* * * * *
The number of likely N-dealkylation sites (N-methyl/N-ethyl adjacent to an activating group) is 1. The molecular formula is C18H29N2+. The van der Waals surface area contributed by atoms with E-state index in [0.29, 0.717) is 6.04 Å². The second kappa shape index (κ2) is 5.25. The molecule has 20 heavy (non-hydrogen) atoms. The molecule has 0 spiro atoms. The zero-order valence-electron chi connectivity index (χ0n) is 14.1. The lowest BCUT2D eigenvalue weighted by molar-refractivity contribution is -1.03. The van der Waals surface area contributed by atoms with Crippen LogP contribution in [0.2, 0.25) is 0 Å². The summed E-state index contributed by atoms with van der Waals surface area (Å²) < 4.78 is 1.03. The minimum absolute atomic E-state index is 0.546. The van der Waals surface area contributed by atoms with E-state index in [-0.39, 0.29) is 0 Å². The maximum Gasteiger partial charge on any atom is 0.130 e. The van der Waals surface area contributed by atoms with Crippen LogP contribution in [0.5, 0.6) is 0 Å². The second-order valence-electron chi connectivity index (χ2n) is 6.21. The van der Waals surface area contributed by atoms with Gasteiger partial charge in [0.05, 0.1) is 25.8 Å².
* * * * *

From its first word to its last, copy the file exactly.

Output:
The number of likely N-dealkylation sites (N-methyl/N-ethyl adjacent to an activating group) is 1. The molecular formula is C18H29N2+. The van der Waals surface area contributed by atoms with E-state index in [0.29, 0.717) is 6.04 Å². The second kappa shape index (κ2) is 5.25. The molecule has 20 heavy (non-hydrogen) atoms. The molecule has 0 spiro atoms. The zero-order valence-electron chi connectivity index (χ0n) is 14.1. The lowest BCUT2D eigenvalue weighted by molar-refractivity contribution is -1.03. The van der Waals surface area contributed by atoms with Crippen LogP contribution in [0.2, 0.25) is 0 Å². The summed E-state index contributed by atoms with van der Waals surface area (Å²) < 4.78 is 1.03. The minimum absolute atomic E-state index is 0.546. The van der Waals surface area contributed by atoms with E-state index in [-0.39, 0.29) is 0 Å². The maximum Gasteiger partial charge on any atom is 0.130 e. The van der Waals surface area contributed by atoms with Crippen LogP contribution in [0.5, 0.6) is 0 Å². The second-order valence-electron chi connectivity index (χ2n) is 6.21. The van der Waals surface area contributed by atoms with Gasteiger partial charge in [0.05, 0.1) is 25.8 Å².